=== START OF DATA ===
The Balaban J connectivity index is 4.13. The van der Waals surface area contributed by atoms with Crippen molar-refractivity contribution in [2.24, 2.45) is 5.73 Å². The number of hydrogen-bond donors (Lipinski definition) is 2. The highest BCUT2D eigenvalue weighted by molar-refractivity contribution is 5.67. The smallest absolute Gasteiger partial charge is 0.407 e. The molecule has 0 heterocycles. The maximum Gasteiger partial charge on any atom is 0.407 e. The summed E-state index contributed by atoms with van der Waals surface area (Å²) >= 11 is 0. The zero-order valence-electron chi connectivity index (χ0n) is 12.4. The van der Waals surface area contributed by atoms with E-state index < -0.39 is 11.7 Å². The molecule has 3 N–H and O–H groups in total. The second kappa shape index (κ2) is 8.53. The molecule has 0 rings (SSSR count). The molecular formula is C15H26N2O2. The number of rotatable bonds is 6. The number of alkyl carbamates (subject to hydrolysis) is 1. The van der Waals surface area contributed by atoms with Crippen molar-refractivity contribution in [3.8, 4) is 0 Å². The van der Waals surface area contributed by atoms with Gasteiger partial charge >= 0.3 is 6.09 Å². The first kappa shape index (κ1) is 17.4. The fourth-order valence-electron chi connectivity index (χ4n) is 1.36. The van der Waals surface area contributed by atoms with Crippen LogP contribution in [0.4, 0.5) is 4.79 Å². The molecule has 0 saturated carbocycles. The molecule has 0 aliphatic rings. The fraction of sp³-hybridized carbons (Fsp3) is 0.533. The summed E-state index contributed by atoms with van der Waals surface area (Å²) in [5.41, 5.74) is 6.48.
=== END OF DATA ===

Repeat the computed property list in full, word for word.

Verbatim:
The Balaban J connectivity index is 4.13. The van der Waals surface area contributed by atoms with Crippen molar-refractivity contribution in [2.24, 2.45) is 5.73 Å². The number of hydrogen-bond donors (Lipinski definition) is 2. The highest BCUT2D eigenvalue weighted by molar-refractivity contribution is 5.67. The smallest absolute Gasteiger partial charge is 0.407 e. The molecule has 0 heterocycles. The maximum Gasteiger partial charge on any atom is 0.407 e. The summed E-state index contributed by atoms with van der Waals surface area (Å²) >= 11 is 0. The zero-order valence-electron chi connectivity index (χ0n) is 12.4. The van der Waals surface area contributed by atoms with E-state index < -0.39 is 11.7 Å². The molecule has 3 N–H and O–H groups in total. The second kappa shape index (κ2) is 8.53. The molecule has 0 rings (SSSR count). The molecular formula is C15H26N2O2. The number of rotatable bonds is 6. The number of alkyl carbamates (subject to hydrolysis) is 1. The van der Waals surface area contributed by atoms with Crippen molar-refractivity contribution in [3.8, 4) is 0 Å². The van der Waals surface area contributed by atoms with Gasteiger partial charge >= 0.3 is 6.09 Å². The first kappa shape index (κ1) is 17.4. The fourth-order valence-electron chi connectivity index (χ4n) is 1.36. The van der Waals surface area contributed by atoms with Crippen LogP contribution in [0.4, 0.5) is 4.79 Å². The molecule has 0 saturated carbocycles. The molecule has 0 aliphatic rings. The fraction of sp³-hybridized carbons (Fsp3) is 0.533. The summed E-state index contributed by atoms with van der Waals surface area (Å²) in [5.41, 5.74) is 6.48.